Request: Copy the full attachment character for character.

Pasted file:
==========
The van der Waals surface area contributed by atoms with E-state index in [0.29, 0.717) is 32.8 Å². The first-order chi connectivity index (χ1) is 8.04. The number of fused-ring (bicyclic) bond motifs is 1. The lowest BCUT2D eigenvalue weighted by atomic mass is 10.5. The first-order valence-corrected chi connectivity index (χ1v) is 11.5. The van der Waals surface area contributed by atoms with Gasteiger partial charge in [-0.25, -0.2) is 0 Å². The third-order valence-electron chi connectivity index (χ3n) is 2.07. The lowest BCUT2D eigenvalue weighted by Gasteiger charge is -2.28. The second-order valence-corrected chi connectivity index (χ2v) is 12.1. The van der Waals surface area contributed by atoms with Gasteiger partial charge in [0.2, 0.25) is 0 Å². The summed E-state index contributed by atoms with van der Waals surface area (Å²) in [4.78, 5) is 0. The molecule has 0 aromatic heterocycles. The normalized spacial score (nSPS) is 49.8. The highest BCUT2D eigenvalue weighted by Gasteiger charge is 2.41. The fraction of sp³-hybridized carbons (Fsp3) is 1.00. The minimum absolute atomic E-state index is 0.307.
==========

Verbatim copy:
The van der Waals surface area contributed by atoms with E-state index in [0.29, 0.717) is 32.8 Å². The first-order chi connectivity index (χ1) is 8.04. The number of fused-ring (bicyclic) bond motifs is 1. The lowest BCUT2D eigenvalue weighted by atomic mass is 10.5. The first-order valence-corrected chi connectivity index (χ1v) is 11.5. The van der Waals surface area contributed by atoms with Gasteiger partial charge in [-0.25, -0.2) is 0 Å². The third-order valence-electron chi connectivity index (χ3n) is 2.07. The lowest BCUT2D eigenvalue weighted by Gasteiger charge is -2.28. The second-order valence-corrected chi connectivity index (χ2v) is 12.1. The van der Waals surface area contributed by atoms with Gasteiger partial charge in [0.2, 0.25) is 0 Å². The summed E-state index contributed by atoms with van der Waals surface area (Å²) in [4.78, 5) is 0. The molecule has 0 aromatic heterocycles. The normalized spacial score (nSPS) is 49.8. The highest BCUT2D eigenvalue weighted by Gasteiger charge is 2.41. The fraction of sp³-hybridized carbons (Fsp3) is 1.00. The minimum absolute atomic E-state index is 0.307.